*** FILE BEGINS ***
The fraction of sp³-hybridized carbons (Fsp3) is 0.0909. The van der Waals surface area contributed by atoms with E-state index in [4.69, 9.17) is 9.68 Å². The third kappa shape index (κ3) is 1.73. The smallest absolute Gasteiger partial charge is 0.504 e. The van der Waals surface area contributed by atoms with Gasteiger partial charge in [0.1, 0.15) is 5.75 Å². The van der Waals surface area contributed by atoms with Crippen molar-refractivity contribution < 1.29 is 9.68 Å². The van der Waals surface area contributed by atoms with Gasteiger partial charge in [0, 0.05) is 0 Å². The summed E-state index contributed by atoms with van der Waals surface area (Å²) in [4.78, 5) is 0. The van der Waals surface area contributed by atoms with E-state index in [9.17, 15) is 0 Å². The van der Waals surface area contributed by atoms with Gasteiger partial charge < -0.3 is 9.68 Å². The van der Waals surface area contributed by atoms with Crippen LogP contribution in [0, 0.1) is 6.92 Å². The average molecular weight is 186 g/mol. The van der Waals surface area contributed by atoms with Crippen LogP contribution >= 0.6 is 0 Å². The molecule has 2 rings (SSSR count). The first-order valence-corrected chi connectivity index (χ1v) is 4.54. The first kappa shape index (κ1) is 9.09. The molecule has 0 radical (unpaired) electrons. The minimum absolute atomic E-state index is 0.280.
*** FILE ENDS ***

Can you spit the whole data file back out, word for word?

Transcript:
The fraction of sp³-hybridized carbons (Fsp3) is 0.0909. The van der Waals surface area contributed by atoms with E-state index in [4.69, 9.17) is 9.68 Å². The third kappa shape index (κ3) is 1.73. The smallest absolute Gasteiger partial charge is 0.504 e. The van der Waals surface area contributed by atoms with Gasteiger partial charge in [0.1, 0.15) is 5.75 Å². The van der Waals surface area contributed by atoms with Crippen molar-refractivity contribution < 1.29 is 9.68 Å². The van der Waals surface area contributed by atoms with Gasteiger partial charge in [0, 0.05) is 0 Å². The summed E-state index contributed by atoms with van der Waals surface area (Å²) in [4.78, 5) is 0. The van der Waals surface area contributed by atoms with E-state index in [9.17, 15) is 0 Å². The van der Waals surface area contributed by atoms with Gasteiger partial charge < -0.3 is 9.68 Å². The van der Waals surface area contributed by atoms with Crippen LogP contribution in [0, 0.1) is 6.92 Å². The average molecular weight is 186 g/mol. The van der Waals surface area contributed by atoms with Crippen LogP contribution >= 0.6 is 0 Å². The molecule has 2 rings (SSSR count). The first-order valence-corrected chi connectivity index (χ1v) is 4.54. The first kappa shape index (κ1) is 9.09. The molecule has 0 radical (unpaired) electrons. The minimum absolute atomic E-state index is 0.280.